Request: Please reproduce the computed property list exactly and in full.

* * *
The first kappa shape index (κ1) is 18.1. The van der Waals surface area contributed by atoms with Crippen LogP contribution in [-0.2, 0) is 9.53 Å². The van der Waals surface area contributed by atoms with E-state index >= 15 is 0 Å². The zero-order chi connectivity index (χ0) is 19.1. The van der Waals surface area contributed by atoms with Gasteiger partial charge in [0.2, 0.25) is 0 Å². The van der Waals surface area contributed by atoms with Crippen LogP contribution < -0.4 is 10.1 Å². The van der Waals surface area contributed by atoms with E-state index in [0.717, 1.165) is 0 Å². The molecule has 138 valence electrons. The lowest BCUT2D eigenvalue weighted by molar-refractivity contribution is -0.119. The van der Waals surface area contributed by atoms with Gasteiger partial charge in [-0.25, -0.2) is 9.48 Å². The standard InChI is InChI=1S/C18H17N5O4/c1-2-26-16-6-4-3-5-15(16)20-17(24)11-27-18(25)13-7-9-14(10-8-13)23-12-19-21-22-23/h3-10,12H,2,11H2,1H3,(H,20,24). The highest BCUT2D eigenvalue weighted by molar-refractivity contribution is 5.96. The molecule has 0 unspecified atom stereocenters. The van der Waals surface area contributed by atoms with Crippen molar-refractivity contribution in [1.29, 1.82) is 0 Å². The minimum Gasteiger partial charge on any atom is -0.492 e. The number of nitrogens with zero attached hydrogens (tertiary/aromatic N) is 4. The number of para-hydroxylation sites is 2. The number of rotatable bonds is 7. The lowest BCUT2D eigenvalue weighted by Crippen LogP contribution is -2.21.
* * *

The first kappa shape index (κ1) is 18.1. The van der Waals surface area contributed by atoms with Crippen LogP contribution in [-0.2, 0) is 9.53 Å². The van der Waals surface area contributed by atoms with E-state index >= 15 is 0 Å². The zero-order chi connectivity index (χ0) is 19.1. The van der Waals surface area contributed by atoms with Gasteiger partial charge in [0.2, 0.25) is 0 Å². The van der Waals surface area contributed by atoms with Crippen LogP contribution < -0.4 is 10.1 Å². The van der Waals surface area contributed by atoms with E-state index in [0.717, 1.165) is 0 Å². The molecule has 138 valence electrons. The lowest BCUT2D eigenvalue weighted by molar-refractivity contribution is -0.119. The van der Waals surface area contributed by atoms with Gasteiger partial charge in [-0.25, -0.2) is 9.48 Å². The standard InChI is InChI=1S/C18H17N5O4/c1-2-26-16-6-4-3-5-15(16)20-17(24)11-27-18(25)13-7-9-14(10-8-13)23-12-19-21-22-23/h3-10,12H,2,11H2,1H3,(H,20,24). The highest BCUT2D eigenvalue weighted by molar-refractivity contribution is 5.96. The molecule has 0 unspecified atom stereocenters. The van der Waals surface area contributed by atoms with Crippen molar-refractivity contribution in [1.29, 1.82) is 0 Å². The minimum Gasteiger partial charge on any atom is -0.492 e. The number of nitrogens with zero attached hydrogens (tertiary/aromatic N) is 4. The number of para-hydroxylation sites is 2. The number of rotatable bonds is 7. The lowest BCUT2D eigenvalue weighted by Crippen LogP contribution is -2.21.